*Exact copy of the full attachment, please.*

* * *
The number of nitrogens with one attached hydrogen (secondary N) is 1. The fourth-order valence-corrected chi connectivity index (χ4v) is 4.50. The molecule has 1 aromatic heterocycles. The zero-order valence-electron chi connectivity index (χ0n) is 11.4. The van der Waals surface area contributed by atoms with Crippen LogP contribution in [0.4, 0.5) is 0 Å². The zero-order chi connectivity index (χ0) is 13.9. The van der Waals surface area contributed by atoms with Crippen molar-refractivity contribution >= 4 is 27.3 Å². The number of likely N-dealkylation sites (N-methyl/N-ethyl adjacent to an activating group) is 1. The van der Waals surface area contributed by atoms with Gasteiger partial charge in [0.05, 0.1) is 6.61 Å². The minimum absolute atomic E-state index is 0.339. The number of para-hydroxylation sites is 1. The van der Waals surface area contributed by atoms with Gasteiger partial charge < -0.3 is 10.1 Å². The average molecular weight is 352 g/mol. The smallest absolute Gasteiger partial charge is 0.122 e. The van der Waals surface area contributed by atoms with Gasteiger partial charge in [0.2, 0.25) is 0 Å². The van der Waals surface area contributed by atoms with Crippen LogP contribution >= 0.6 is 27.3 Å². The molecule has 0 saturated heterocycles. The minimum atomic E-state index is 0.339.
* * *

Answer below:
The number of nitrogens with one attached hydrogen (secondary N) is 1. The fourth-order valence-corrected chi connectivity index (χ4v) is 4.50. The molecule has 1 aromatic heterocycles. The zero-order valence-electron chi connectivity index (χ0n) is 11.4. The van der Waals surface area contributed by atoms with Crippen LogP contribution in [0.4, 0.5) is 0 Å². The zero-order chi connectivity index (χ0) is 13.9. The van der Waals surface area contributed by atoms with Crippen molar-refractivity contribution >= 4 is 27.3 Å². The number of likely N-dealkylation sites (N-methyl/N-ethyl adjacent to an activating group) is 1. The van der Waals surface area contributed by atoms with Gasteiger partial charge in [0.05, 0.1) is 6.61 Å². The minimum absolute atomic E-state index is 0.339. The number of para-hydroxylation sites is 1. The van der Waals surface area contributed by atoms with Gasteiger partial charge < -0.3 is 10.1 Å². The average molecular weight is 352 g/mol. The smallest absolute Gasteiger partial charge is 0.122 e. The van der Waals surface area contributed by atoms with Gasteiger partial charge in [0.2, 0.25) is 0 Å². The van der Waals surface area contributed by atoms with Crippen LogP contribution >= 0.6 is 27.3 Å². The molecule has 0 saturated heterocycles. The minimum atomic E-state index is 0.339.